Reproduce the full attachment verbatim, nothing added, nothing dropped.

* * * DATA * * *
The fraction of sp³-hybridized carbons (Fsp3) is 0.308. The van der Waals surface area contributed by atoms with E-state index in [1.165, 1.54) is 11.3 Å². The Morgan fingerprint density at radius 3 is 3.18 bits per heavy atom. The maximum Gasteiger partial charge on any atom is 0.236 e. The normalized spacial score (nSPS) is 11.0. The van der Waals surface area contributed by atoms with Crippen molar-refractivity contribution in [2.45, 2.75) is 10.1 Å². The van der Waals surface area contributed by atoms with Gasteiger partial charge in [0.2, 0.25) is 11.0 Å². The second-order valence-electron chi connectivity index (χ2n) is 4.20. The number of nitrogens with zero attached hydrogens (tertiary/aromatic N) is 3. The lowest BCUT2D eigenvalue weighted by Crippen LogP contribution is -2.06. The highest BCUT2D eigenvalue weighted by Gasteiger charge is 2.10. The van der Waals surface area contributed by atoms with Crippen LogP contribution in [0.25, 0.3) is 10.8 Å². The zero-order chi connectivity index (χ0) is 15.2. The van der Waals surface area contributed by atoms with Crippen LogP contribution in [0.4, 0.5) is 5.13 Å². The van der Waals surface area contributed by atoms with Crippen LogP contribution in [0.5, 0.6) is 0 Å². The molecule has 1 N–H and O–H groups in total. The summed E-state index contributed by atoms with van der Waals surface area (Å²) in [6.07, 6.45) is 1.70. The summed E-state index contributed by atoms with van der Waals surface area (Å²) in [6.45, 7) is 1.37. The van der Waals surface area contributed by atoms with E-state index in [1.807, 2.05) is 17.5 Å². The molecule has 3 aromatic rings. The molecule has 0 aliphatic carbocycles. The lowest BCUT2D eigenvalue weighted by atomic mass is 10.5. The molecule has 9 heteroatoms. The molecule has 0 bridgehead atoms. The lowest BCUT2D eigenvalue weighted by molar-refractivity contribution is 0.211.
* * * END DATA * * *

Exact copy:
The fraction of sp³-hybridized carbons (Fsp3) is 0.308. The van der Waals surface area contributed by atoms with E-state index in [1.165, 1.54) is 11.3 Å². The Morgan fingerprint density at radius 3 is 3.18 bits per heavy atom. The maximum Gasteiger partial charge on any atom is 0.236 e. The normalized spacial score (nSPS) is 11.0. The van der Waals surface area contributed by atoms with Crippen molar-refractivity contribution in [2.45, 2.75) is 10.1 Å². The van der Waals surface area contributed by atoms with Gasteiger partial charge in [0.2, 0.25) is 11.0 Å². The second-order valence-electron chi connectivity index (χ2n) is 4.20. The number of nitrogens with zero attached hydrogens (tertiary/aromatic N) is 3. The lowest BCUT2D eigenvalue weighted by Crippen LogP contribution is -2.06. The highest BCUT2D eigenvalue weighted by Gasteiger charge is 2.10. The van der Waals surface area contributed by atoms with Crippen LogP contribution in [0.25, 0.3) is 10.8 Å². The zero-order chi connectivity index (χ0) is 15.2. The van der Waals surface area contributed by atoms with Crippen LogP contribution in [0.4, 0.5) is 5.13 Å². The van der Waals surface area contributed by atoms with Crippen LogP contribution in [0.5, 0.6) is 0 Å². The molecule has 1 N–H and O–H groups in total. The summed E-state index contributed by atoms with van der Waals surface area (Å²) in [6.07, 6.45) is 1.70. The summed E-state index contributed by atoms with van der Waals surface area (Å²) in [6.45, 7) is 1.37. The van der Waals surface area contributed by atoms with E-state index in [1.807, 2.05) is 17.5 Å². The molecule has 3 aromatic rings. The molecule has 0 aliphatic carbocycles. The lowest BCUT2D eigenvalue weighted by atomic mass is 10.5. The molecule has 9 heteroatoms. The molecule has 0 bridgehead atoms. The lowest BCUT2D eigenvalue weighted by molar-refractivity contribution is 0.211.